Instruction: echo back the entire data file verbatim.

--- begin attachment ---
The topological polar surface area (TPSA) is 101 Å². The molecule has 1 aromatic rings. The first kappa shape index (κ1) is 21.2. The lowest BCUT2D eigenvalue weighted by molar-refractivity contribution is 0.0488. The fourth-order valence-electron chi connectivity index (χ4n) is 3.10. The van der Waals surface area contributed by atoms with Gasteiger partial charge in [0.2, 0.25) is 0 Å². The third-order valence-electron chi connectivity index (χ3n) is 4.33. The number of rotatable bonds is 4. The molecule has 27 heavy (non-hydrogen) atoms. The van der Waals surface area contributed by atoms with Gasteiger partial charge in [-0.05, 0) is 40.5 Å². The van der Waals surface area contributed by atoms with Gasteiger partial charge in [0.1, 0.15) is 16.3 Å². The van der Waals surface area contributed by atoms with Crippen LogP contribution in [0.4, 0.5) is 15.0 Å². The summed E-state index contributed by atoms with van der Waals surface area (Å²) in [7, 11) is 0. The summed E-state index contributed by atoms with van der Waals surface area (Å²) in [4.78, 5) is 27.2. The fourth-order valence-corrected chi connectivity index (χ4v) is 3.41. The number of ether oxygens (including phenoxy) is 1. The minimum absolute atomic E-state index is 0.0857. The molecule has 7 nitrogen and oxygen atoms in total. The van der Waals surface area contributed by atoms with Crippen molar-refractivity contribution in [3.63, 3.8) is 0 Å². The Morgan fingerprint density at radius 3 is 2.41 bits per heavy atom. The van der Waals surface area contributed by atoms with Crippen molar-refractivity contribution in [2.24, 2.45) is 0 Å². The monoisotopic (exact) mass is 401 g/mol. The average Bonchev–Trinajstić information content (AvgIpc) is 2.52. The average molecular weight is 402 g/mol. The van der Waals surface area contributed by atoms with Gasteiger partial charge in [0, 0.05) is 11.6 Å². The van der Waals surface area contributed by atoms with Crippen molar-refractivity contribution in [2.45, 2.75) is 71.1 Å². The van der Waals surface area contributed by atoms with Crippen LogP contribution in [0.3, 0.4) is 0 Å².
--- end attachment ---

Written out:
The topological polar surface area (TPSA) is 101 Å². The molecule has 1 aromatic rings. The first kappa shape index (κ1) is 21.2. The lowest BCUT2D eigenvalue weighted by molar-refractivity contribution is 0.0488. The fourth-order valence-electron chi connectivity index (χ4n) is 3.10. The van der Waals surface area contributed by atoms with Gasteiger partial charge in [0.2, 0.25) is 0 Å². The third-order valence-electron chi connectivity index (χ3n) is 4.33. The number of rotatable bonds is 4. The molecule has 27 heavy (non-hydrogen) atoms. The van der Waals surface area contributed by atoms with Gasteiger partial charge in [-0.05, 0) is 40.5 Å². The van der Waals surface area contributed by atoms with Gasteiger partial charge in [0.1, 0.15) is 16.3 Å². The van der Waals surface area contributed by atoms with Crippen LogP contribution in [0.4, 0.5) is 15.0 Å². The summed E-state index contributed by atoms with van der Waals surface area (Å²) in [7, 11) is 0. The summed E-state index contributed by atoms with van der Waals surface area (Å²) in [4.78, 5) is 27.2. The fourth-order valence-corrected chi connectivity index (χ4v) is 3.41. The number of ether oxygens (including phenoxy) is 1. The minimum absolute atomic E-state index is 0.0857. The molecule has 7 nitrogen and oxygen atoms in total. The van der Waals surface area contributed by atoms with Crippen molar-refractivity contribution in [3.63, 3.8) is 0 Å². The Morgan fingerprint density at radius 3 is 2.41 bits per heavy atom. The van der Waals surface area contributed by atoms with Crippen molar-refractivity contribution in [2.24, 2.45) is 0 Å². The monoisotopic (exact) mass is 401 g/mol. The average Bonchev–Trinajstić information content (AvgIpc) is 2.52. The average molecular weight is 402 g/mol. The van der Waals surface area contributed by atoms with Gasteiger partial charge in [0, 0.05) is 11.6 Å². The van der Waals surface area contributed by atoms with Crippen molar-refractivity contribution in [2.45, 2.75) is 71.1 Å². The van der Waals surface area contributed by atoms with Crippen LogP contribution in [0.3, 0.4) is 0 Å².